This popped up in my feed. And I’m assuming it’s true. It just sounds like our culture.
I think Julia Roberts had it right in one of my favorite movies of all time, Notting Hill. (Red is Julia Roberts, blue is Hugh Grant, just in case you’ve been living under a rock your entire life and haven’t seen this movie a dozen time)
What is it about men and nudity? Particularly breasts. And how can you be so interested in them?
No, but seriously. They’re just breasts. Every second person in the world has them.
Well, more than that, actually, when you think about it. You know, Meatloaf has a very nice pair.
But they’re odd looking. They’re for milk. Your mother has them. You’ve seen a thousand of them. What’s all the fuss about?
Breasts are functional. They’re also for pleasure, of course, I’m not discounting that. But living in a patriarchal society means that my body is banned because maybe it interferes with the experience of a horny jerk.
“Female toplessness is legal in a lot of places in the US (although not where I live), and I’d be meeting the letter of the law with a couple of Band-aids. But I have a gut feeling that if I go anywhere that there are people—and particularly anywhere there are children—nobody’s going to be too happy about my Band-aids. The enforcement is social; women just don’t go around topless in the US.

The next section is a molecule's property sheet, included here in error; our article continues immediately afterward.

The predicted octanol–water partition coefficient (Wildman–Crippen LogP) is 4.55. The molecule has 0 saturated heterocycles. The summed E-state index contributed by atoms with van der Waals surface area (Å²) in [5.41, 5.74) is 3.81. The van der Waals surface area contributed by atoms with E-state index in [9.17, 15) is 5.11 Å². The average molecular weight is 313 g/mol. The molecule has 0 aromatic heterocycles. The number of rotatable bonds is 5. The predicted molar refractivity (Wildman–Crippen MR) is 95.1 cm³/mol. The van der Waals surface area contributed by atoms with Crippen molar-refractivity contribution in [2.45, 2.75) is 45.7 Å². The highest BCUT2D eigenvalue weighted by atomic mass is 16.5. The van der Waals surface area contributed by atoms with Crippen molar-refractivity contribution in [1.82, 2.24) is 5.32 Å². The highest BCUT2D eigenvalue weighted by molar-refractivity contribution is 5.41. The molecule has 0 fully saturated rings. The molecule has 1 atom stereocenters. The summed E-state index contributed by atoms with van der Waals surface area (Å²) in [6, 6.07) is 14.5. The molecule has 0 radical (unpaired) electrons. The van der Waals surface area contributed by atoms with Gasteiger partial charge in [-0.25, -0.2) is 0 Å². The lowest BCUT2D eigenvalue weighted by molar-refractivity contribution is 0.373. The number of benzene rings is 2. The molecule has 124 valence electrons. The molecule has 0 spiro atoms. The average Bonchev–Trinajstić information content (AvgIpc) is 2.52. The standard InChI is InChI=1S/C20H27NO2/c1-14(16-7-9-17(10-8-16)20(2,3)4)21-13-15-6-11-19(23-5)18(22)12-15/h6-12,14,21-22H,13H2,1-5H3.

It bothers me because it’s unequal, but it also bothers me in its implications: that my body is inherently sexual, and a man’s body isn’t. It feels like men are being viewed through the first-person lens of “it’s nice to feel the sun on my skin, and I don’t mean anything by it” and women are being viewed through the distinctly third-person lens of “it’s inappropriate for me, a heterosexual man, to see her sexy parts.” It ignores the experiences of people who are turned on by male chests and somehow manage to contain themselves when they see one.”
And gosh, golly, gee whiz, all my readers know I’ve never been turned on by a manly chest.
And this is what I was thinking about reading the latest tid bit about HBO Girls.
There’s a scene in season 3 where Dunham’s character rolls out of bed and starts getting dressed, so we see her naked. No surprise there. And there was something about the scene that made me really happy. It felt so real. When I sleep with a guy and then get dressed, he sees me get dressed. When I hang out with my mom she gets dressed in front of me. And the fact that she isn’t Kate Moss doesn’t stop her. It doesn’t stop me either. We women who don’t look like Kate Moss, we get dressed; we get naked and then dressed. Often twice a day.
Lena Dunham’s nudity is a spit in the face of every bit of the patriarchy that says female bodies are exclusively for the purpose of erection fluffing. Because, you know, they aren’t.
They’re for going to work and feeding your kids and 1,000 other things that aren’t “turning on an internet troll.”
Lena Dunham and her radical body-having-ness give me great joy.
What frightens the media most about Lena Dunham is her body ownership. And not in a mermaid, “own it girl!” kind of way, but in an actual meaningful owning of an item kind of way.
Her body is hers for the showing or concealing or storytelling or sharing. And it doesn’t matter what you or me, or reddit, or anyone else in the world says.
And I’m going to try to incorporate that into my body more. And maybe it’s why I find her body so perfect; because she carries it like something that she’s proud of having.